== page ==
Chronicling the powerful true story of Dr. Martin Luther King’s historic civil rights marches that culminated in President Johnson signing the Voting Rights Act of 1965, Selma is a particularly timely story that draws focus to the current renewed struggle against voter suppression in America.
According to editor Spenser Averick, he met Selma director Ava DuVernay the old-fashioned way, through a friend of a friend. “She was looking for an editor for her first film and I was looking to be hired for my first project.” Their collaboration has continued ever since. Both filmmakers have the same sensibilities, similar tastes in pacing and believe in staying in the moment.
Averick noted that all their previous films, share a similarity – they are all very intimate. Although Selma is an epic story, much bigger than the small, personal movies the director has made in the past, the film not only related the historic events, but also turned a lens on the details of King’s personal, behind-the-scenes struggles.
“The challenge was balancing the epic and the intimate, trying to make it all feel like one thing,” Averick explained. “I think what drives the film are those intimate moments of inner conflict and intimacy, those moments of doubt, the human moments. That’s what we do. That was our goal. That’s the staple of an Ava DuVernay film.“
DuVernay trusts Averick to “have at it for the first cut.” At the beginning of the production, the editor hoped to screen dailies with the director so that he could get a sense of what she was thinking, but because shoot days were so long, DuVernay could not commit two hours a night for viewing the footage. Instead, they had nightly phone calls after Averick had watched the previous day’s footage in order to confirm enough coverage had been filmed.
Averick edited through production in Atlanta, showing DuVernay a few scenes, but nothing major. He had two weeks after wrap to finish his first edit. They continued on a tight schedule, completing post “almost six months to the day from when they started production.”
Having worked on mostly small independent films, the filmmakers were unfamiliar with the typical studio workflow. “It did feel rushed at the end, especially when the studio, who were very high on the film during post, decided to expedite the process and show the film at the AFI festival,” said Averick. “That was a great thing, but for us in the cutting room, it was very intense. It expedited an already quick post process.” Essentially they had to finish editing a month in advance to get the film to color and audio so that those departments could complete their work before presenting the movie to an audience.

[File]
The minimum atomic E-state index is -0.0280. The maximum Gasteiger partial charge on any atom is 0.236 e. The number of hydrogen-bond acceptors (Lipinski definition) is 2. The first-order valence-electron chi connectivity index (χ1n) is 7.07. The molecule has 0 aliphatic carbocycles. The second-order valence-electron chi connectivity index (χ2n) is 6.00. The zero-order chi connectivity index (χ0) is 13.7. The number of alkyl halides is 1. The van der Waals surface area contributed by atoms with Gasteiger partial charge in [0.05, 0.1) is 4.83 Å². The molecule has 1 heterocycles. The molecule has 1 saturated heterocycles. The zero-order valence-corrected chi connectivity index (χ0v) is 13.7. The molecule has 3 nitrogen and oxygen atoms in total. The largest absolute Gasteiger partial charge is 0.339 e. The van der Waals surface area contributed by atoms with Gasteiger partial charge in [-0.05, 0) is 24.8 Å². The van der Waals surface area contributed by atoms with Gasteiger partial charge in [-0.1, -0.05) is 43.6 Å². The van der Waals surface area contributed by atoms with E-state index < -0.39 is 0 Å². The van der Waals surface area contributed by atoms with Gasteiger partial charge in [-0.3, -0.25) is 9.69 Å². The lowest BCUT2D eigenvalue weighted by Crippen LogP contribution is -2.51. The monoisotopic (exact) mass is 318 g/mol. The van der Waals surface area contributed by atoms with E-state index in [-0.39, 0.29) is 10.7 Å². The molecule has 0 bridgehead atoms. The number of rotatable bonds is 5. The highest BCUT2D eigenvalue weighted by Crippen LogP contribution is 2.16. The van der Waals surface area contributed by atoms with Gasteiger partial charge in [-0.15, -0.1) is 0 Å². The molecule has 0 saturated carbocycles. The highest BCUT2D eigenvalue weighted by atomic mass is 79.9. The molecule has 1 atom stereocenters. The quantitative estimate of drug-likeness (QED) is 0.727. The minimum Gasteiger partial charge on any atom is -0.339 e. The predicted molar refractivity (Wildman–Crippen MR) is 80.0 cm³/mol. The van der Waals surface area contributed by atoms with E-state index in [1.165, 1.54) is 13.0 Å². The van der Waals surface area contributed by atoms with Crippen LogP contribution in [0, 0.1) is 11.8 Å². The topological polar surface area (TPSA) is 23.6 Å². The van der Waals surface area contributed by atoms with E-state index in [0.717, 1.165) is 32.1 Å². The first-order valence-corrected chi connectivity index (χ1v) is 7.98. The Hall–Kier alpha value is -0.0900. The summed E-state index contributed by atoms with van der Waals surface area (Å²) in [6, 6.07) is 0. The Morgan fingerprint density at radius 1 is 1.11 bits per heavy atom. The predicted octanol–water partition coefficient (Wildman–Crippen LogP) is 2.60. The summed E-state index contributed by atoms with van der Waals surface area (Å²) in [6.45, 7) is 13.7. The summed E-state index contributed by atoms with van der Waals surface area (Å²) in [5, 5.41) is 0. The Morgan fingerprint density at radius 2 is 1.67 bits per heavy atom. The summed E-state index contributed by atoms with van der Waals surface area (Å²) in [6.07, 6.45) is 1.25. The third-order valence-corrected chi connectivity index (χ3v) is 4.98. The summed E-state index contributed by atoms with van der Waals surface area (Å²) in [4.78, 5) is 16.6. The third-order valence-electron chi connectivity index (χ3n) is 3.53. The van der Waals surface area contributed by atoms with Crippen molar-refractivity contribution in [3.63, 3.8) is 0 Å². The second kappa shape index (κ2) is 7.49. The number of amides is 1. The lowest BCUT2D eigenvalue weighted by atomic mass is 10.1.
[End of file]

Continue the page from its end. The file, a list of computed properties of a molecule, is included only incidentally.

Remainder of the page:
A few sequences of heightened violence in the film were shot with a Phantom camera in super slow motion. When she shot those takes, DuVernay was not certain how they would be used. She left it to Averick to figure out in the cutting room. In one particular sequence, when state troopers are brutally hunting down protesters, Averick integrated the slo-mo shot into a very fast-paced sequence, adding emotional weight to the action. “It was very effective. Every time I watch it, I choke up,” revealed Averick.
Averick is pleased with some of the slower scenes. Often editing is about knowing when not to cut, learning to “stay in the moment.” Averick commented, “I love the scenes where I’m not cutting a lot, the intimate scenes that Ava and I do so well. Working with these amazing actors, obviously it’s easier not to cut. Staying on their faces for just the right amount of time, getting the perfect amount of emotion out of a scene, those are my proudest moments.”
The events of Bloody Sunday, when the world saw Alabama state troopers attack peaceful protesters, took time to get around the world because journalists of the day shot on film, which was processed for broadcast later. “There was a delay, but it is the same thing that is happening now. We saw a moment when John Lewis went to Ferguson. He was leading a march. We were watching it on our iPad. We looked over at our Avid and we see the actor playing the young John Lewis leading a march on Bloody Sunday,” shared Averick “It was surreal. It added a new layer of importance to what we were doing.”